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Malnutrition in India: status and government initiatives

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Malnutrition, according to the World Health Organization (WHO), refers to deficiencies, excesses, or imbalances in a person’s intake of energy and/or nutrients. It is well-known that maternal, infant, and child nutrition play significant roles in the proper growth and development, including future socio-economic status of the child. Reports of National Health & Family Survey, United Nations International Children’s Emergency Fund, and WHO have highlighted that rates of malnutrition among adolescent girls, pregnant and lactating women, and children are alarmingly high in India. Factors responsible for malnutrition in the country include mother’s nutritional status, lactation behaviour, women’s education, and sanitation. These affect children in several ways including stunting, childhood illness, and retarded growth. Although India has nominally reduced malnutrition over the last decade, and several government programs are in place, there remains a need for effective use of knowledge gained through studies to address undernutrition, especially because it impedes the socio-economic development of the country. These findings may provide useful lessons for other developing countries that are working towards reducing child malnutrition in their settings.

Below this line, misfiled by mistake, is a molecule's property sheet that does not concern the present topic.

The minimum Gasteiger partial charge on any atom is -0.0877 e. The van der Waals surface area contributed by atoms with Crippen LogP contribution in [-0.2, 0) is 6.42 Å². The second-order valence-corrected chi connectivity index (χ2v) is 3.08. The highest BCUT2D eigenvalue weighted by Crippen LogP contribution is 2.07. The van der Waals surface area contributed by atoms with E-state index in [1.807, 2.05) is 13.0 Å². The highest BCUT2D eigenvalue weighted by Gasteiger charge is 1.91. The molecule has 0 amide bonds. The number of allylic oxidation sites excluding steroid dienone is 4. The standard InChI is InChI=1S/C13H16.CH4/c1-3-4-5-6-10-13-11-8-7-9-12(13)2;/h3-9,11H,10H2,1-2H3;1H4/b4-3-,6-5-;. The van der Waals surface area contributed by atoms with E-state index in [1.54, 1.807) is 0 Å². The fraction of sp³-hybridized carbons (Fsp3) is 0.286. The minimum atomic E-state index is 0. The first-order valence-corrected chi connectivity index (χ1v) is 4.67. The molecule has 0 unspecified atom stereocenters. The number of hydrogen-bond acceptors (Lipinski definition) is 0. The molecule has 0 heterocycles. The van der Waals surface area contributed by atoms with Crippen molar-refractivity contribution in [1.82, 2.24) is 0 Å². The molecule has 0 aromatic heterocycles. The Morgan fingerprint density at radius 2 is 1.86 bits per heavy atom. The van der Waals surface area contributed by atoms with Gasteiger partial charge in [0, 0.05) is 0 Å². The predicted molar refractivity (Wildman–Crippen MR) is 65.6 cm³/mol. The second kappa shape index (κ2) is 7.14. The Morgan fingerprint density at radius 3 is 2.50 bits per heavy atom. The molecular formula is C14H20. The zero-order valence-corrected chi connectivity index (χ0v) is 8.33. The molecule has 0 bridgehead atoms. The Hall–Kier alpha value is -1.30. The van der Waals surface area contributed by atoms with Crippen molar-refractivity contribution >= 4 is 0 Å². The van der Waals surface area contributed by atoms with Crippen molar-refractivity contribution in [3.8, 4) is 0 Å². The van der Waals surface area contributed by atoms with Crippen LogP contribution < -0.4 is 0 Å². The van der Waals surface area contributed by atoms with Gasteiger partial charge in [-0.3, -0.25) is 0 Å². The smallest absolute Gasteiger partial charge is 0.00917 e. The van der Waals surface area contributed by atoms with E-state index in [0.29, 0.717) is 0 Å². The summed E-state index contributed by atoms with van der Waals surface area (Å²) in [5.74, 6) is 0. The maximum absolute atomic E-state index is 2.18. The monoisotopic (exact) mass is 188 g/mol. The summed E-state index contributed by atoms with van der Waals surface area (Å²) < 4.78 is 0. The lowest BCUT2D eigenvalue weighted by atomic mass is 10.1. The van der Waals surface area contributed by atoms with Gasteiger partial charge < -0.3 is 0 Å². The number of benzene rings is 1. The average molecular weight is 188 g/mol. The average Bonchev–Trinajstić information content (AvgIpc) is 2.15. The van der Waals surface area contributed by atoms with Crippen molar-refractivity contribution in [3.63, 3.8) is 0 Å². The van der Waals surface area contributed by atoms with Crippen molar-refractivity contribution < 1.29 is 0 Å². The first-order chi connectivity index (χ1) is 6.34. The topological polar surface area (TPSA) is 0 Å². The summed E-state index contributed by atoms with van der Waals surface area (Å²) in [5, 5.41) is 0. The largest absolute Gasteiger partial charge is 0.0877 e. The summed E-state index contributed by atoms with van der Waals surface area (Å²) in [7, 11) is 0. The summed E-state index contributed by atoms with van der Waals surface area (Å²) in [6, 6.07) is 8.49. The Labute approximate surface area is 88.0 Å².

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The authors would like to thank Ms. Aarti Khanna for proofreading assistance.

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Correspondence to Jitendra Narayan.

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Narayan, J., John, D. & Ramadas, N. Malnutrition in India: status and government initiatives. J Public Health Pol 40, 126–141 (2019).

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